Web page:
US Navy LSTs landed the Valentine infantry tanks of the New Zealand 3rd Division’s Special Army Tank Squadron. Logistical support was provided by the 'Seabees' of three US naval construction battalions (the 33rd, 37th and 93rd), as well as various other naval base and survey units. A US coastal artillery battalion was also landed to provide anti-aircraft defence, and other unit landed at this time were engineer, artillery, medical and other divisional logistic support units from the New Zealand 3rd Division.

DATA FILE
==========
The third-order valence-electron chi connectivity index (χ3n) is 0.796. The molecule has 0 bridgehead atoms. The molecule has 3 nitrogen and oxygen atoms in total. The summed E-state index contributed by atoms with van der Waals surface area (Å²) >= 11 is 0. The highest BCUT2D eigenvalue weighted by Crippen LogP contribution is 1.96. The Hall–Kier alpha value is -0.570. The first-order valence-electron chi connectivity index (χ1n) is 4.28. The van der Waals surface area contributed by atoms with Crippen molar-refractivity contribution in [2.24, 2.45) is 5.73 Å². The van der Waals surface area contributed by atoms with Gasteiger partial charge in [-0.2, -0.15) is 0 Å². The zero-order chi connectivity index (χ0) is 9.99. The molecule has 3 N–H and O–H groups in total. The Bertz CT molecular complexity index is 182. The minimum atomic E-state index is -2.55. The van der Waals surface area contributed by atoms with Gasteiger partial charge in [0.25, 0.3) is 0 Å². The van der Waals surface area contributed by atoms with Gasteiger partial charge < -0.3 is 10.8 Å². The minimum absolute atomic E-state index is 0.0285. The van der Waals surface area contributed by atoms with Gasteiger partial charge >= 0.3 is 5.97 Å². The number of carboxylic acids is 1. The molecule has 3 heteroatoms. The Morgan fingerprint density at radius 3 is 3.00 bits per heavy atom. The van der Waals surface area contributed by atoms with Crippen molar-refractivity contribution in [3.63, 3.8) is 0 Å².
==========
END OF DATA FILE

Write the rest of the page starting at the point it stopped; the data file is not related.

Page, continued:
Before the landing, the assault force had been sighted as it steamed toward the islands, and a group of 32 Japanese aircraft was despatched from Rabaul to attack the naval task force. The landing craft and transports escaped damage, but the light cruiser St Louis, which formed part of the southern covering force of Rear Admiral Walden L. Ainsworth, was hit and suffered 23 men killed and 28 wounded. Later, a group of 12 Aichi D3A 'Val' single-engined dive-bombers appeared over the landing craft as they were forming up to the west of the islands, but the Japanese aircraft were promptly savaged by the escorting fighters of the AirSols command operating from Cape Torokina, which quickly gained control of the air over Nissan island. In all, the Japanese lost 12 aircraft. Apart from a near miss on LST-446, the landing proceeded quickly and smoothly, and after being crossloaded from the transport vessels, the infantry were ferried ashore in LCIs and LCVPs, which entered the lagoon to the south of Barahun island and disgorged their troops at several landing beaches around the Pokonian and Tangalan Plantations. In total, 5,800 personnel were landed on 15 February, of whom more than 4,200 were New Zealanders.